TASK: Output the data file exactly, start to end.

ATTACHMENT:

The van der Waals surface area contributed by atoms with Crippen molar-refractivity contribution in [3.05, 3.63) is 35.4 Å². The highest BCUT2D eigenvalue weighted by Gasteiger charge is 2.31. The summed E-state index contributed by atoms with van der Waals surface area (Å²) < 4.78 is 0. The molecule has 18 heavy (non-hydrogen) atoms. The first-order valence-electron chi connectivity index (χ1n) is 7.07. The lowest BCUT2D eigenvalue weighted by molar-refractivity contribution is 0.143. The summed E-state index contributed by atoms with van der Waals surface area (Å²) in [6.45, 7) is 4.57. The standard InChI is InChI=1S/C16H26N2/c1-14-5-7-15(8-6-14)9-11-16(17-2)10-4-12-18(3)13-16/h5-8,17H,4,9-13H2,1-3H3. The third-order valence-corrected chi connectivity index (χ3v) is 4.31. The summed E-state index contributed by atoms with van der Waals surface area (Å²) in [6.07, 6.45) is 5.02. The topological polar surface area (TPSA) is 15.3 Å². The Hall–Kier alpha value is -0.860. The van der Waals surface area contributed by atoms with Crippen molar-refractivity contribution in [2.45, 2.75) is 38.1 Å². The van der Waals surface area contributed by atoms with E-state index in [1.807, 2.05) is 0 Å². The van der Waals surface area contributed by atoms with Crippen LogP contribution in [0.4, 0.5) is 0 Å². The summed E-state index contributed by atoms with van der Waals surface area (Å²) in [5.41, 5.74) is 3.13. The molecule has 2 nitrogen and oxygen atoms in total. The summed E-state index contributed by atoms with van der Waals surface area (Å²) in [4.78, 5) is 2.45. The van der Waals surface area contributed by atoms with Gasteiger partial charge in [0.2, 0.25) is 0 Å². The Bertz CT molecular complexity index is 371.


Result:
The van der Waals surface area contributed by atoms with Crippen molar-refractivity contribution in [3.05, 3.63) is 35.4 Å². The highest BCUT2D eigenvalue weighted by Gasteiger charge is 2.31. The summed E-state index contributed by atoms with van der Waals surface area (Å²) < 4.78 is 0. The molecule has 18 heavy (non-hydrogen) atoms. The first-order valence-electron chi connectivity index (χ1n) is 7.07. The lowest BCUT2D eigenvalue weighted by molar-refractivity contribution is 0.143. The summed E-state index contributed by atoms with van der Waals surface area (Å²) in [6.45, 7) is 4.57. The standard InChI is InChI=1S/C16H26N2/c1-14-5-7-15(8-6-14)9-11-16(17-2)10-4-12-18(3)13-16/h5-8,17H,4,9-13H2,1-3H3. The third-order valence-corrected chi connectivity index (χ3v) is 4.31. The summed E-state index contributed by atoms with van der Waals surface area (Å²) in [6.07, 6.45) is 5.02. The topological polar surface area (TPSA) is 15.3 Å². The Hall–Kier alpha value is -0.860. The van der Waals surface area contributed by atoms with Crippen molar-refractivity contribution in [2.45, 2.75) is 38.1 Å². The van der Waals surface area contributed by atoms with E-state index in [1.807, 2.05) is 0 Å². The van der Waals surface area contributed by atoms with Crippen LogP contribution in [0.4, 0.5) is 0 Å². The summed E-state index contributed by atoms with van der Waals surface area (Å²) in [5.41, 5.74) is 3.13. The molecule has 2 nitrogen and oxygen atoms in total. The summed E-state index contributed by atoms with van der Waals surface area (Å²) in [4.78, 5) is 2.45. The van der Waals surface area contributed by atoms with Gasteiger partial charge in [0.2, 0.25) is 0 Å². The Bertz CT molecular complexity index is 371.